Guided tours and hikes can quickly swallow up a big chunk of your budget in Costa Rica. While adventure activities like zip lining, white water rafting and jungle night safaris require you to join a tour, you can easily do surfing, diving, and jungle trekking on your own. 

Here’s an estimate of how much the different activities cost in Costa Rica:

  • Zip lining: From $35 to $75 per person
  • Horseback riding: From $35 -70 per person
  • Scuba diving: About $115 for a two-tank dive 
  • Surfing: A 2-hour group surf lessons costs around $55 or you can rent a board for around $20 a day
  • Canyoning (rappelling down waterfalls): Around $85 per person
Costa Rica on a budget

How to travel Costa Rica on a budget

There are lots of ways to visit Costa Rica on a budget. I’ve mentioned some of them already, but here are eight more simple tips to avoid your budget going through the roof.

1. Travel off-season

The low season (or rainy season) in Costa Rica goes from May to November. Visiting during this time will help you stay on a low budget. It rains, yes, but the early months of the rainy season are actually a fantastic time to go, since there aren’t so many tourists and everything is more green and lush.

2. Take local busses

Now, I wouldn’t recommend this for all countries in Central America, but the public bus system in Costa Rica is cheap, reliable and extensive. When we traveled from Monteverde to San Jose, we could get a minibus for $50 (Intershuttle). The local bus, which was way more comfy, was only $5! 

3. Drink tap water

¨If you don’t mind the iron taste, it’s perfectly safe to drink tap water. And with the bottled water costing between $1 and $3, you’ll definitely save a few bucks refilling your own bottle.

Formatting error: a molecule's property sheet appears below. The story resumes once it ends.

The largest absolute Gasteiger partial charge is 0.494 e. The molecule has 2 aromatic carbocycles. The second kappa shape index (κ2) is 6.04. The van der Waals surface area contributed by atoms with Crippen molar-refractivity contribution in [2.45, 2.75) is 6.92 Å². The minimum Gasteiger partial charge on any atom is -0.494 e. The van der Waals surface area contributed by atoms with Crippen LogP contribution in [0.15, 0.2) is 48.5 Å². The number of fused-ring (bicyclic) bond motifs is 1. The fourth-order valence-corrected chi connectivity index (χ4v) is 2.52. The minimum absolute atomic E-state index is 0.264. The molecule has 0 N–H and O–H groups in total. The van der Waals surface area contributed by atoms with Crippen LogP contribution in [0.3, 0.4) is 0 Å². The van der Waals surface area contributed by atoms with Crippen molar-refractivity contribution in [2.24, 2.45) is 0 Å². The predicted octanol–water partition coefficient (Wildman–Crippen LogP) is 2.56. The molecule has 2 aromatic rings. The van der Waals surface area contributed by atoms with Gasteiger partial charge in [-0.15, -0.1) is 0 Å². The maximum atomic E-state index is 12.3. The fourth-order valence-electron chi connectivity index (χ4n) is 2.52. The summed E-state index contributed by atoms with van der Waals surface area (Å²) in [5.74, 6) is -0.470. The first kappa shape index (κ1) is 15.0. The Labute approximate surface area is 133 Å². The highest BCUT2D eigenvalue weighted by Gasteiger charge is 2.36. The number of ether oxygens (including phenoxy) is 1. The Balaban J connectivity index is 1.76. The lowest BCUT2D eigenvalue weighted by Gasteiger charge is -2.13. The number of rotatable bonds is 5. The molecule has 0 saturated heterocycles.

4. Cook your own meals

Another way to visit Costa Rica on a budget is to cook your own meals – which is easy because house and apartment rentals are pretty popular throughout the country. They come with kitchen, fridge and bathroom, so there’s plenty of possibility to buy and prepare your own meals. We bought our own breakfast, dinner, beer and we always had toast bread and different sorts of meat (and peanut butter) to make sandwiches. 

5. Eat at the sodas

The food is actually not that expensive if you know where to look. Costa Rica has small, homely restaurants called sodas, where you can get a meal between $5 – $8.

6. Make friends with locals

Costa Ricans are very friendly people and they’re always eager to help pointing you in the right direction. Ask and get good advice on transportation, restaurants, sights and adventures. We got advice on visiting Llanos de Cortez, a beautiful waterfall that can’t be found in the typical guidebooks. We took a local bus there for under $1 and got this amazing sight for free!

7. Buy beer from the supermarket

Simply go to the local Mercado instead of ruining your travel budget on the bar prices. Bring it with you to the beach when watching the sunset. The Nicaraguan beer, Toña, is the best in all of Central America, if you ask me. Only $1,5, whereas you pay double at most bars.

8. Do self-guided hikes

Finally, I recommend doing self-guided tours and hikes. Most of the time, you don’t need to have a guide for activities, especially if you rented a car or just take the local bus. For example, visiting Poas Volcano is very straightforward and easily done without a guide.

Costa Rica on a budget

Want to travel Costa Rica on a budget? Ask me anything in the comments!

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Is it possible to visit Costa Rica on a budget? Yes, absolutely. Here's how much we spent while experiencing the best of the country, incl. budget tips. #costarica
Is it possible to visit Costa Rica on a budget? Yes, absolutely. Here's how much we spent while experiencing the best of the country, incl. budget tips. #costarica

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  1. I liked your information, but a “soda” isn’t a restaurant chain, it’s what they call small “mom and pop” type local restaurants.